Wednesday, December 21, 2011


Solstice/Yule cards by Wendy Andrew

This is my fifth year of writing a Yule post. I was hard-pressed to find images that I have not used in the past, but I finally came up with a few. I was also-hard pressed to write something about Yule that I have not written before. In the end, I borrowed the written material from the Internet, altering it just a bit. Since Yule IS a pagan holiday, don't be surprised to find images of goddesses, fairies, elves, Druids, oak and holly kings, a unicorn and even a dragon in the art below.

"FESTIVE DRUID" Yule card by English artist Briar

Yule is a pagan holiday that celebrates the winter solstice - the shortest darkest day of the year - but also the rebirth of the Sun. In our symbolism of the year as a constantly turning wheel, this is the spoke where the Oak King (representing the light half of the year) vanquishes the Holly King (representing the dark half of the year), and thus ensures that the light and warmth of the sun will begin to increase each day.

"SPIRIT OF YULE" by Jillian

As the longest night of the year, some people believe that Yule is akin to the Long, Dark Night of Soul. Yule celebrations often echo both of these sentiments, often beginning in silent darkness and ending in a blaze of light, fire, and laughter.

"YULE STAG" card by Briar

While Yule is most often juxtaposed with Christmas today, Yule and Winter Solstice celebrations far outdate the Christian Christmas celebration. December 25th, the popular date to celebrate Christ’s birth, was also the birth date of Mithras, the ancient Persian Sun god of light and the guardian against evil.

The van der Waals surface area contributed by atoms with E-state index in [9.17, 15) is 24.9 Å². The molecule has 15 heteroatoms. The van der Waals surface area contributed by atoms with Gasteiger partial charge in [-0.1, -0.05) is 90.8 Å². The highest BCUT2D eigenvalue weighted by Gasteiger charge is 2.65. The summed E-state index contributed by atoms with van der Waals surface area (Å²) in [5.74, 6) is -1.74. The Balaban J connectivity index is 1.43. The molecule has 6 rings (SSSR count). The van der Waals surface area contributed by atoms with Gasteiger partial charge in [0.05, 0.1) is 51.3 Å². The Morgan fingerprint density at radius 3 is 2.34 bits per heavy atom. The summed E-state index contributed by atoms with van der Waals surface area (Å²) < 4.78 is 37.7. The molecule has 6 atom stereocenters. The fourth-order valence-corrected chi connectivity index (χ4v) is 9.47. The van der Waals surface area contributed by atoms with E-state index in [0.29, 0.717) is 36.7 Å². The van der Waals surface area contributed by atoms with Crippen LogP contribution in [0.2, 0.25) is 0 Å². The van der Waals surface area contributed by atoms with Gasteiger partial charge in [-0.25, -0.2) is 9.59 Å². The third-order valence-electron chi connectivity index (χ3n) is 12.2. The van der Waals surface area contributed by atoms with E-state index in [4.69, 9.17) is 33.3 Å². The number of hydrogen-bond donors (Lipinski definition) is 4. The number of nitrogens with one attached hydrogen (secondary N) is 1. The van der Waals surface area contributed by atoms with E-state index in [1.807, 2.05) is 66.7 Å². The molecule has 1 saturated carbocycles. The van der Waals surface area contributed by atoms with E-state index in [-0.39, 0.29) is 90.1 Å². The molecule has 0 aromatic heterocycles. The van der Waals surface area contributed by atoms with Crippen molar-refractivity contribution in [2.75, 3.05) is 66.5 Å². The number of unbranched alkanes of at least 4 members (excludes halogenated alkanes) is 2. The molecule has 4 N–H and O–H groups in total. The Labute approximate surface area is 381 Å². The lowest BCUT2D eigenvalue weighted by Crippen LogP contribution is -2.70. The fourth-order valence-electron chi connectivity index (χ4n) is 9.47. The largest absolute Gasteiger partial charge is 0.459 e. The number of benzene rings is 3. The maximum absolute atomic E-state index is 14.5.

By Shona M. MacDonald

Christianity didn’t even celebrate “Christmas” until the fourth century, and even as late as 1740, it was a normal workday for the Puritans in the New World of America. They viewed Christmas as a pagan holiday, and forbade any celebrations and/or decorations of acknowledgement of the day.

"THE OAK KING" by Yuri Leitch

Yes, try as one might, one cannot erase the pagan aspects of this holiday. Most of today’s Christmas traditions are pagan in nature, derived from both old Yule and Solstice traditions, and include holly wreaths, decorated Christmas trees, the Yule log, kissing under the mistletoe, and the jolly old man himself, Santa Claus.

"YULE GODDESS" by J. M. Leotti

In today’s society, living firs and pines are cut and then placed in homes to be decorated with ornaments, lights, and the crowning star. In days long past, though, the decorated tree was a living tree, either one standing outside the home or which was brought into the home in a planter. Firs and pines were not chosen at random to be the tree of choice; they represent today, as they did in ancient times, the “life-in-death” nature of the season. It seems almost a parody that we today buy cut, dead trees to represent the important symbolism of the season.


Living trees were also brought into the home to provide a warm place of residence for the wood spirits, who would then look kindly upon the family during the year. Foodstuffs such as apples and cinnamon sticks were hung on the branches so the spirits would have plenty to eat in this barren time of year, and bells were hung from the branches so that their tinkling could announce the presence of a spirit. The five-pointed star, symbol of the five elements of earth, air, fire, water, and spirit, would be placed at the top of the tree and crystals hung to represent icicles.